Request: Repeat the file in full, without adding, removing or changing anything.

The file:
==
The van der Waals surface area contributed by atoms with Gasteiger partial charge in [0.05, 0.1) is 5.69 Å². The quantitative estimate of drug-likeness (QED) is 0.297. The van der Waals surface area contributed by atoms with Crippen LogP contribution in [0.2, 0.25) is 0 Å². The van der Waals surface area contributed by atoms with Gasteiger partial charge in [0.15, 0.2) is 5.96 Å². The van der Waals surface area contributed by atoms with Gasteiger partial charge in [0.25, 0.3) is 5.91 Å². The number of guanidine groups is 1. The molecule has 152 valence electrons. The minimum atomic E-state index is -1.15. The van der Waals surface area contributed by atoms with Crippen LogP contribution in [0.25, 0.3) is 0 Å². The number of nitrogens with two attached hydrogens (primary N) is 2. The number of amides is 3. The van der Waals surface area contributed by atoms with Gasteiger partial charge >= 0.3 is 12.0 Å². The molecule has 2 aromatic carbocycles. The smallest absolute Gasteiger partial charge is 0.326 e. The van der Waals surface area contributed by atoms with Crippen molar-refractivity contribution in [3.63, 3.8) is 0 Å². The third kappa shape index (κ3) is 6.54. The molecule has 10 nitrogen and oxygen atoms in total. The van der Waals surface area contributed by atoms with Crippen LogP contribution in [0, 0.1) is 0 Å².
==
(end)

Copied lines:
The van der Waals surface area contributed by atoms with Gasteiger partial charge in [0.05, 0.1) is 5.69 Å². The quantitative estimate of drug-likeness (QED) is 0.297. The van der Waals surface area contributed by atoms with Crippen LogP contribution in [0.2, 0.25) is 0 Å². The van der Waals surface area contributed by atoms with Gasteiger partial charge in [0.15, 0.2) is 5.96 Å². The van der Waals surface area contributed by atoms with Gasteiger partial charge in [0.25, 0.3) is 5.91 Å². The number of guanidine groups is 1. The molecule has 152 valence electrons. The minimum atomic E-state index is -1.15. The van der Waals surface area contributed by atoms with Crippen LogP contribution in [0.25, 0.3) is 0 Å². The number of nitrogens with two attached hydrogens (primary N) is 2. The number of amides is 3. The van der Waals surface area contributed by atoms with Gasteiger partial charge >= 0.3 is 12.0 Å². The molecule has 2 aromatic carbocycles. The smallest absolute Gasteiger partial charge is 0.326 e. The van der Waals surface area contributed by atoms with Crippen molar-refractivity contribution in [3.63, 3.8) is 0 Å². The third kappa shape index (κ3) is 6.54. The molecule has 10 nitrogen and oxygen atoms in total. The van der Waals surface area contributed by atoms with Crippen LogP contribution in [0, 0.1) is 0 Å².